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EGEB: One of the US’ newest, most efficient coal plants has just gone bankrupt

In today’s Electrek Green Energy Brief (EGEB):

  • West Virginia coal plant Longview Power has just declared bankruptcy.
  • EPA kills mercury pollution rule, putting pregnant women and minorities at risk.
  • Federal judge cancels Keystone XL oil pipeline permit.

The Electrek Green Energy Brief (EGEB): A daily technical, financial, and political review/analysis of important green energy news.

Another coal plant goes bust

Longview Power Plant, in the heart of Appalachian coal country near Morgantown, West Virginia, has just declared bankruptcy, according to the Institute for Energy Economics and Financial Analysis (IEEFA). This is the second time in 10 years that Longview, considered a model project, has filed for bankruptcy.

The nine-year-old, 700-megawatt Longview Power Plant was one of the newest, most efficient coal-burning plants in the country. It was commissioned in December 2011 at a cost of $2.1 billion. It is near the coal mine that supplies it, keeping transport and fuel costs low. Longview is a “co‐fired” plant, meaning it can burn both coal and natural gas, although coal is its primary fuel.

During the first quarter of 2020, most utilities have slashed the use of coal to the lowest levels in decades, as measured by market share of electricity generation: 19.9% in January, 18.5% in February, and 17.1% in March. Compare that to more than 50% in first-quarter 2008.

Bottom line? When it comes to fossil fuels, gas is cheaper than coal now. And if we look at it purely from a financial standpoint, coal simply no longer makes economic sense. And if one of the newest, most efficient coal plants in the US can’t survive, well, then… isn’t the writing on the wall for dirty coal?

And it looks like even Longview is beginning to figure it out: It’s building a 70MW utility-scale solar farm on the nearby Pennsylvania/West Virginia state line. At $76 million, that’s a fraction of the cost of the coal or gas plants.

EPA deregulates again

The US Environmental Protection Agency (EPA) announced yesterday that it is not “appropriate and necessary” to regulate emissions of mercury and other hazardous air pollutants from coal- and oil-fired power plants.

In 2012, the EPA enacted the Mercury and Air Toxics Standards (MATS), which, as the EPA states on its own website, protects “our children and communities by limiting emissions of mercury and other air toxics from power plants.”

In December 2018, EPA head Andrew Wheeler issued a proposed revised Supplemental Cost Finding for the MATS and required risk and technology review under the Clean Air Act.

Despite opposition from unions, business groups, and even utilities, and despite proven scientific links between pollution and coronavirus death rates, the EPA announced an overhaul of how the government calculates the health benefits of cleaner air by rolling back the legal basis for MATS, arguing in part that the benefits don’t justify the costs. But the Trump administration only considers direct benefits, not the millions of dollars spent on healthcare or lives lost. Even the EPA’s own Science Advisory Board found in January that this analysis is deeply flawed.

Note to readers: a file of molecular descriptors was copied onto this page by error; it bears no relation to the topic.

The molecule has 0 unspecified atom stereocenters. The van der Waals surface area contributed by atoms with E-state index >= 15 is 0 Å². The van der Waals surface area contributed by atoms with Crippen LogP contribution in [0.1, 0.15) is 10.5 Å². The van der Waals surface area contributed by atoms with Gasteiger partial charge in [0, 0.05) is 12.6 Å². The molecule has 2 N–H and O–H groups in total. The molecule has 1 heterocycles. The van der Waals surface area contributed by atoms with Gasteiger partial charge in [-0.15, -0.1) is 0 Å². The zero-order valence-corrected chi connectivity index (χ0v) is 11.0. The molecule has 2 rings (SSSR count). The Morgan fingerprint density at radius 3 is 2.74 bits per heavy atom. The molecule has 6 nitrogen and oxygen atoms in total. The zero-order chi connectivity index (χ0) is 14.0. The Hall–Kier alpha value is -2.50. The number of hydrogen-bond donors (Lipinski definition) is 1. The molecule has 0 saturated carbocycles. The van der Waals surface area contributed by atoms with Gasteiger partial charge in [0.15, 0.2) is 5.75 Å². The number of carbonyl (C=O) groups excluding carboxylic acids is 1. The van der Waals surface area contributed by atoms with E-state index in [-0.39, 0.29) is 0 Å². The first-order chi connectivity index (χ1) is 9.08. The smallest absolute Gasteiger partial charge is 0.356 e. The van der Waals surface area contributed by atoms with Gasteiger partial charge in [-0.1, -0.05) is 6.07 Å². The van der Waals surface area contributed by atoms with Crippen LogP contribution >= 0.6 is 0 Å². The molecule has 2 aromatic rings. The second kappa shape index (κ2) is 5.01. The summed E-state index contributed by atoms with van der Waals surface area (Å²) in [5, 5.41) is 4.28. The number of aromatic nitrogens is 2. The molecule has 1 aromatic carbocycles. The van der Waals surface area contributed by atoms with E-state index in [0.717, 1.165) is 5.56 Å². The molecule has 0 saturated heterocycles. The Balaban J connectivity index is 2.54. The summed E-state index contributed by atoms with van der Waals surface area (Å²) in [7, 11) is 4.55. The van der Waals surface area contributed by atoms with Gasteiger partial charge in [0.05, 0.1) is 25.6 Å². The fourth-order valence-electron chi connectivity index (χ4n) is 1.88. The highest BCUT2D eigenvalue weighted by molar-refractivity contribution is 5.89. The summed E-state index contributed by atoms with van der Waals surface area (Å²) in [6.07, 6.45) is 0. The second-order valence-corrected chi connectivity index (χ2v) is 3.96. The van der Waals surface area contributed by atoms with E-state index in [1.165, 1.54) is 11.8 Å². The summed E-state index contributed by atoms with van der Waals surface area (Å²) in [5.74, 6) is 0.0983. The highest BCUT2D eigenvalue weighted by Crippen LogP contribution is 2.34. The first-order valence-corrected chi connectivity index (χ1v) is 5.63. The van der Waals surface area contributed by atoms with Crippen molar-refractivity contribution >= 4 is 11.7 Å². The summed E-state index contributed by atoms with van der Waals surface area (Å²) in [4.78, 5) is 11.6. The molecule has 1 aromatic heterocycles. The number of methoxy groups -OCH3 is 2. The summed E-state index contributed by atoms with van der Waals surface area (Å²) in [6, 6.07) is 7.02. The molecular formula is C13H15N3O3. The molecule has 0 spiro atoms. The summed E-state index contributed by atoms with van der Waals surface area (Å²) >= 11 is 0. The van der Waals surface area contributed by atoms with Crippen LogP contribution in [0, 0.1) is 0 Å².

Mercury exposure has been linked to severe damage to the lungs, brain, and other organs, and those who are exposed often later experience developmental disorders. The reduction of other pollutants that are decreased when mercury emissions are controlled saves hundreds of lives annually and prevents illnesses such as asthma and heart attacks.

Keystone XL blow

A US federal judge canceled a key permit on Wednesday for the Keystone XL oil pipeline that’s expected to stretch from Canada to Nebraska.

Associated Press reports:

Judge Brian Morris said the US Army Corps of Engineers failed to adequately consider effects on endangered species such as pallid sturgeon, a massive, dinosaur-like fish that lives in rivers the pipeline would cross.

It’s another setback for the controversial project, as the ruling could block construction through hundreds of water crossings along the Keystone XL pipeline route. The ruling was the result of a lawsuit that challenged the Corps’ failure to adequately analyze the effects of pipelines authorized under Nationwide Permit 12, including Keystone XL, on local waterways, lands, wildlife, and communities, according to the Natural Resources Defense Council.

There is another hearing that began yesterday with Judge Morris on two other lawsuits against the $8 billion pipeline. Native American tribes and environmental groups want Morris to stop the construction at the Canadian border while a lawsuit challenging Donald Trump’s approval of the pipeline last year works its way through the courts.

Photo: Longview Power LLC

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Avatar for Michelle Lewis Michelle Lewis

Michelle Lewis is a writer and editor on Electrek and an editor on DroneDJ, 9to5Mac, and 9to5Google. She lives in St. Petersburg, Florida. She has previously worked for Fast Company, the Guardian, News Deeply, Time, and others. Message Michelle on Twitter or at Check out her personal blog.